A new Gravelly Hill Interchange book

A new book by Birmingham-born photographer, Richard Davis, dedicated to years of photographing the underbelly of Spaghetti Junction, will go on sale on the Modernist website tomorrow, (April 19).

The beautiful / hideous interchange (delete as appropriate) divides the city by, ironically, connecting it and you only truly know you're a Brummie when you can traverse it without a moment's hesitation. We should set it as a test.

Below is the book's introduction penned by another splendid West Mids snapper, Tom Hicks, of Black Country Type.

"What first struck me about the images in Spaghetti Junction is the absence of vehicles. These photographs have a wonderful sense of stillness – like images of a cathedral without worshippers.

"Birmingham made cars and for a time, cars made Birmingham. Marques such as Austin, Morris, British Leyland, Rover and Jaguar became household names. To the people of Birmingham and the Black Country, they are not just brands – they are words woven into the history of families and the social fabric of the place. Generations of families worked ‘on the track’ – the term used for the production lines at Longbridge.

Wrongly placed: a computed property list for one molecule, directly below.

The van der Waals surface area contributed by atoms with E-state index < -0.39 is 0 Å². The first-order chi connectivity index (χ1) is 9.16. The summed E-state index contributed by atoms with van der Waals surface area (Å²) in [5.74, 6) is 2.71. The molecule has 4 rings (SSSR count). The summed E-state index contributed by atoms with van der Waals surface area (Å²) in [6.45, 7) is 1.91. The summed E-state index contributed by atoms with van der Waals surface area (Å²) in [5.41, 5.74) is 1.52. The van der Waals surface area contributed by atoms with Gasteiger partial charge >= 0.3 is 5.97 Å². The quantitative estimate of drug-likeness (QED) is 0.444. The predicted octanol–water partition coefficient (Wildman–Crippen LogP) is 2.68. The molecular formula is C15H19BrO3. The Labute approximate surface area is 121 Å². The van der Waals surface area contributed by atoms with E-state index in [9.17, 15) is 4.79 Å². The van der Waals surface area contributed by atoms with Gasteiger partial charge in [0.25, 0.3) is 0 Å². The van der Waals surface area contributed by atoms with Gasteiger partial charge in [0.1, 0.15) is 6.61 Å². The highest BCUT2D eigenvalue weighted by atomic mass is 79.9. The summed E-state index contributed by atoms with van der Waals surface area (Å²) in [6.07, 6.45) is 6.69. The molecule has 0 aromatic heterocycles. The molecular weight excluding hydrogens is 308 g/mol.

"Like many of their own generation, my grandparents moved from rural Ireland to Birmingham, finding employment at the gargantuan Fort Dunlop factory in Erdington. They would have seen the construction of the Gravelly Hill Interchange (to give Spaghetti Junction its official title) and many of their peers in the Birmingham Irish community worked on its construction.

"One of my earliest memories is of seeing Spaghetti Junction through the window of my parents’ Mini Clubman. Travelling over one of its elevated sections was both terrifying and exhilarating; I still get the same mixture of emotions when navigating it today.

"Its position is both functional and symbolic. Over five levels, Spaghetti Junction provides unbroken views of the city beyond. Much of post-war Birmingham was shaped by Herbert Manzoni, the City Surveyor and Engineer who was in thrall to American ideals of modernisation and the expansion of car ownership.

"Richard Davis’s photographs take us to the unseen levels beneath the interchange. In doing so, he reveals the ambition and unexpected beauty of its architecture. With the place-poetry of Helen Angell as our guide, Spaghetti Junction takes us on a freeform exploration of this remarkable structure."

Follow Richard on Instagram here and buy his book (from tomorrow) here